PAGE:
The authors behind the new paper analyzed the walking pace of romantic partners between the ages of 25 and 79; first alone and then together.
Every cohort reviewed walked significantly slower when they walked with their partners. Decreased speed occurred the most reliably by reason of hand-holding and talking.
“If someone substantially slows down when they are walking with someone else, that could negate some of the health benefits recognized if they walked alone at a faster pace,” said study co-author Libby Richards, an associate professor of nursing at Purdue University, in a press statement.
Most health systems recommend adults try to maintain a walking pace between 13 to 20 minutes per mile, or between 3.0 mph to 4.5 mph. Those who walk for at least 30 minutes a day enjoy increased cardiovascular and pulmonary fitness, reduced risk of heart disease and stroke, hypertension, high cholesterol, joint, and muscular pain or stiffness, and diabetes.
Conversely, failing to meet this requirement can double one’s risk of cardiovascular diseases, diabetes, and obesity, colon cancer, blood pressure, osteoporosis, lipid disorders, depression, and anxiety.
“Walking at a brisk pace is widely recommended to promote health. When partners walk together, walking activity is increased and maintained due to enhanced social support and accountability, but at least one person must adjust their gait speed. Decreased gait speed could compromise health benefits, which may be especially relevant for the aging population,” the authors wrote in the new paper.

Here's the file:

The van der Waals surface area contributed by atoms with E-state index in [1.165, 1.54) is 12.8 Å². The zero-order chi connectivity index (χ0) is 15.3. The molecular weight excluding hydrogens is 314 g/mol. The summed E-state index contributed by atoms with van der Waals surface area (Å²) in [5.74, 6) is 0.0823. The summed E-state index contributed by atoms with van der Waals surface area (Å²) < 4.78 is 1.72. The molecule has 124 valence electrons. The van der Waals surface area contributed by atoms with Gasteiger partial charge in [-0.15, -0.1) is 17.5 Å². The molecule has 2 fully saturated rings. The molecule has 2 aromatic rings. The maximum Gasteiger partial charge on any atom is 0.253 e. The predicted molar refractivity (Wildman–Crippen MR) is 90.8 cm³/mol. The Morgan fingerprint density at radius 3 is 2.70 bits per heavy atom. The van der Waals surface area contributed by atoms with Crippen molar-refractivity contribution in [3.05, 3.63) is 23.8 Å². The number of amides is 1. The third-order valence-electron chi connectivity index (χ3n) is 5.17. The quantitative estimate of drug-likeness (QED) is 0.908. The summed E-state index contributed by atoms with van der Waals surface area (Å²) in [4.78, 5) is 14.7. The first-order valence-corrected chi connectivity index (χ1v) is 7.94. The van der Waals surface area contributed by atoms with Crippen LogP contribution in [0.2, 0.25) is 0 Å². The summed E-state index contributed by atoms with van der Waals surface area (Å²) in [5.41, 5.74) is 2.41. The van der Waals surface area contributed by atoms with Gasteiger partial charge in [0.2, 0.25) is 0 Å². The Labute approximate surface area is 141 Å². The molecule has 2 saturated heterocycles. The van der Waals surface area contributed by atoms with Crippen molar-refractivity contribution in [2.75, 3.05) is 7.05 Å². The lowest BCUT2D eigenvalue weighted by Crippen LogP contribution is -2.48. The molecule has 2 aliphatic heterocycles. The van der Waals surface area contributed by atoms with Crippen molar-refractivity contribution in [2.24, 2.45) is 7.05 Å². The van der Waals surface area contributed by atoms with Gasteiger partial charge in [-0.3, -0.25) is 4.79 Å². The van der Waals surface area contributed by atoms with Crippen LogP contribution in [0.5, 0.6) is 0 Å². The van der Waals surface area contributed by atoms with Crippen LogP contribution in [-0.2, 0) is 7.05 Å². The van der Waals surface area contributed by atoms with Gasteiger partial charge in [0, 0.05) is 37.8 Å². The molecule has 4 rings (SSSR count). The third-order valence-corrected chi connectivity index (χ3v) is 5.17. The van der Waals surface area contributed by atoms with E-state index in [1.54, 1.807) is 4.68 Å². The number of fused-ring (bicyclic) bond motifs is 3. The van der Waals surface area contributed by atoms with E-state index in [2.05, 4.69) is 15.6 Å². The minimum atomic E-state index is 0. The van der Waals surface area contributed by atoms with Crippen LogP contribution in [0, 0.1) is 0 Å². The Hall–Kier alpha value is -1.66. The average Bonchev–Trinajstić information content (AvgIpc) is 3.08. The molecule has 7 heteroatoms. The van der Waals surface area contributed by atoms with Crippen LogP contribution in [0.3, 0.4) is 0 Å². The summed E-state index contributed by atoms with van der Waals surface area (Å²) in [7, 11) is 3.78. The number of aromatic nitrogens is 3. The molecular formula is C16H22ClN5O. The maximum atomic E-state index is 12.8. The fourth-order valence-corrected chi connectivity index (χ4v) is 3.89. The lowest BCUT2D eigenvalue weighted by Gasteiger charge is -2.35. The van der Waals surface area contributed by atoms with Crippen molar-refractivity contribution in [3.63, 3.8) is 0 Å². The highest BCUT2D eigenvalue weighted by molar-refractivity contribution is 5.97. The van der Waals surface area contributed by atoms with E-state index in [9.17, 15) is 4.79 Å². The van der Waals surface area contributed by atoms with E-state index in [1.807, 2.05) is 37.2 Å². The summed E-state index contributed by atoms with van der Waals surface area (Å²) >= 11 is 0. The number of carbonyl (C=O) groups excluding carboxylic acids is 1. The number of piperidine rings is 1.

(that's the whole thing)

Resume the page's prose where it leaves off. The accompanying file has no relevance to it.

“The three couple conditions were walking alone, walking with their partner, and walking while holding hands with their partner. The two pathway conditions were clear pathway and pathway with obstacles. Gait speed was modeled as a function of the couple conditions, pathway conditions, and covariates (gender, age, relationship duration, and physical activity).”
The researchers at Purdue University behind the latest report posit that if one partner walks slower than the other, the faster walker is much more likely to slow their pace to compensate as opposed to the other way around.
“What we wanted to find was that the slower partner walked faster to match the speed of the faster partner,” Shirley Rietdyk, professor in the department of health and kinesiology at Purdue, said in a media release.
“Unfortunately we didn’t find that, but there are other benefits of walking with a partner that need to be considered.”
Older adults appear to decrease their speed more dramatically compared to young adults with an obstructed pathway, though obstructions slowed down all of the participants to some degree or another.
“In both pathway conditions, both partners reduced speed when walking together and reduced speed further while holding hands (p < 0.001), when compared to walking alone. These effects were unchanged when covariates were included in the model. Further, speed was slower on the obstructed pathway for all participants, but the magnitude of slowing was greater with increasing age,” the authors concluded.
“While walking with a partner may increase walking activity due to social support, reduced speed when walking together may unintentionally reduce health benefits and gait quality in both partners. Future research should identify how health is impacted by the trade-off between increased walking activity and reduced gait speed when romantic partners walk together.”
If you don’t have it in you to begin an affair with a younger, faster suitor, consider purchasing a stair master.